Monday, May 10, 2010

Land: How Much Reform Is Enough Reform?

The High Level Commission for Land Reform, chaired by Ghanendra Basnet has submitted its report to the Prime Minister. It recommends measures that are inadequate, and in fact regressive compared to the failed land reform that was attempted during Sher Bahadur Deuba's first tenure as Prime Minister.

The only "revolutionary" suggestion here is that the government shouldn't provide compensation to landowners for land exceeding the old limit [70 ropanis in the mid-hills] while implementing the new ceiling on the amount of land allowed per household. This reduces the budget required to implement the recommendations--this is obvious. More importantly, it helps in reducing the gap between the rich and the poor. It takes away significant amount of wealth from the already rich, and injects the poor with a significant amount of new wealth.

If a farmer [most likely, though, an absentee landlord] who had 70 ropanis of land will lose 15 ropanis without compensation. That is approximately 21.5% of land value gone without compensation. But this calculation means nothing: the old reform wasn't really implemented at all.

The report says that 125,000 new hectares of land will be freed through the proposed reforms. The amount of land required for the estimated 1,407,100 families of squatters [sukumbasi], marginal farmers [owning parcels too small for meaningful farming] and non-landowning [bhumiheen] farmers is at 421, 770 hectares.

Even after the reform, three-quarters of the farmers/squatters who need land will be left without land.

What sort of a reform seeks to leave 3 out of 4 citizens, for whose sake the reform is being implemented, without any reward?

Instead of aiming for a more or less equitable distribution of land, it recommends giving non-landowning farmers a minimum of 10 ropanis in the mid-hills and 5 Kattha in the Terai. Somebody who has been working the land of absentee landowners will likely see the parcels they have been working reduce [to 55 ropanis] with an addition of 10 ropanis to their own land.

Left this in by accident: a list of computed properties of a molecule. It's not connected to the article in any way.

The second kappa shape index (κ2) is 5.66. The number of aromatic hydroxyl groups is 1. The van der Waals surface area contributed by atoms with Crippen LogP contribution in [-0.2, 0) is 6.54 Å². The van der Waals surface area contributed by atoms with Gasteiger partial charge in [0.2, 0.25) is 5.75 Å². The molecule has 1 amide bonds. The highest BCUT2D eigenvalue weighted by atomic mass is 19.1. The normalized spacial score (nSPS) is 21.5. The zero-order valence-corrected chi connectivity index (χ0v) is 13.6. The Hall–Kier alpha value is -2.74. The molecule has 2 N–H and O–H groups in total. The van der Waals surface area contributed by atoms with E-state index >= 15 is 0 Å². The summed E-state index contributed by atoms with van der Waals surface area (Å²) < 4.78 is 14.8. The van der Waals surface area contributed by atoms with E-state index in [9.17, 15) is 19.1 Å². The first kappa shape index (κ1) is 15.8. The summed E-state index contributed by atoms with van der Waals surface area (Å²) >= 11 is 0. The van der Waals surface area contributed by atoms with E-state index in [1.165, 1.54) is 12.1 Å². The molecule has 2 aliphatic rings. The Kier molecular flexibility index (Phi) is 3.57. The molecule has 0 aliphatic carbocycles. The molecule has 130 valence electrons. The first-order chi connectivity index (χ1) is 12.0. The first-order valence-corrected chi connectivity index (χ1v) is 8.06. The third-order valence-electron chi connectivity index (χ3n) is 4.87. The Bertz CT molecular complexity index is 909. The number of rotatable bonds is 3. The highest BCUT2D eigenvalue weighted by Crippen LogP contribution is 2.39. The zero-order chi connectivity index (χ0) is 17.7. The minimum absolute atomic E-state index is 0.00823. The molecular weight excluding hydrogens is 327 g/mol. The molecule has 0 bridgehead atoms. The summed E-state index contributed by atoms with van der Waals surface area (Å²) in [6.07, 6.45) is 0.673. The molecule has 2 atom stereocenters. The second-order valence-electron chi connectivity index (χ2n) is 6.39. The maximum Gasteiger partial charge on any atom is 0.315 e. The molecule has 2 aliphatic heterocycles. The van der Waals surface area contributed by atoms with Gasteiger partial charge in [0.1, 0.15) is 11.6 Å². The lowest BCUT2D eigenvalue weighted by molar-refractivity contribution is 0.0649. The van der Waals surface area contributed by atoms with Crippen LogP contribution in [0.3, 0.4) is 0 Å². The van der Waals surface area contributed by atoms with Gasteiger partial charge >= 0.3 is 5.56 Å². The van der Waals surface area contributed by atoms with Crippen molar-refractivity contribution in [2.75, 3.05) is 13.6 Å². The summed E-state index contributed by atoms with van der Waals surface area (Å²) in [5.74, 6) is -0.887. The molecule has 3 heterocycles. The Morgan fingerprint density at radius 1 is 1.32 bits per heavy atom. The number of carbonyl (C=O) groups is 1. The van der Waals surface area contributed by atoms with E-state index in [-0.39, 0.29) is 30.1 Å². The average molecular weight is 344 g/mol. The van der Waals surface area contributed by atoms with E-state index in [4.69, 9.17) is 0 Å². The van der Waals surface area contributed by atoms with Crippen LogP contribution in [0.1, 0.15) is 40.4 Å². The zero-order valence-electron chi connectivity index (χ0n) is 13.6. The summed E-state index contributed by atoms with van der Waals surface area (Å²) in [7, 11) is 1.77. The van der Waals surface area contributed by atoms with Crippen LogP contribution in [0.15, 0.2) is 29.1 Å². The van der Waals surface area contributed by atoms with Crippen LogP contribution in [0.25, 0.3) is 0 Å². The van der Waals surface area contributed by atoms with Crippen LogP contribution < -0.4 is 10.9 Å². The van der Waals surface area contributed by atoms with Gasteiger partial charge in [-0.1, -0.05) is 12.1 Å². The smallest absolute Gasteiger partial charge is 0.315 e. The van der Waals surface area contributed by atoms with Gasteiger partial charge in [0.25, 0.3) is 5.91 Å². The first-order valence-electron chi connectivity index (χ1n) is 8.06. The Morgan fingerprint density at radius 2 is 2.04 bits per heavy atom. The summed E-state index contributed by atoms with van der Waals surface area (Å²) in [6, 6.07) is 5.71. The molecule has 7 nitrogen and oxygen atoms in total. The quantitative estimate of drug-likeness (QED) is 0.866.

Let us assume Annapurna Nepali worked on a 70 ropani parcel for an absentee landowner. She would have been entitled to the produce of 35 of those ropanis. After the reform, her share reduces to 27.5 ropanis, but, with new land she owns now, it goes up to 37.5 ropanis. That is a 7% increase in her income. Good for her. Also, she gains this from a *reduced* amount of effort spent: from 70 ropanis, she is working only 65. That is a reduction of approximately 7% of labor, assuming the size of a land parcel corresponds to effort required. I know this is not scientific at all, and it doesn't hold true for other figures.

If she were working 45 ropanis previously, and got 22.5 ropanis worth of produce, she could work 55 ropanis now, and get 32.5 ropanis worth of produce. That is a 44% gain in income from a 22% *increase* in labor.

If she were working 20 ropanis of land and previously recieved 10 ropanis worth of produce, she could now work 30 ropanis and get 20 ropanis worth. That is a 50% increase in labor that returns a 100% increase in income.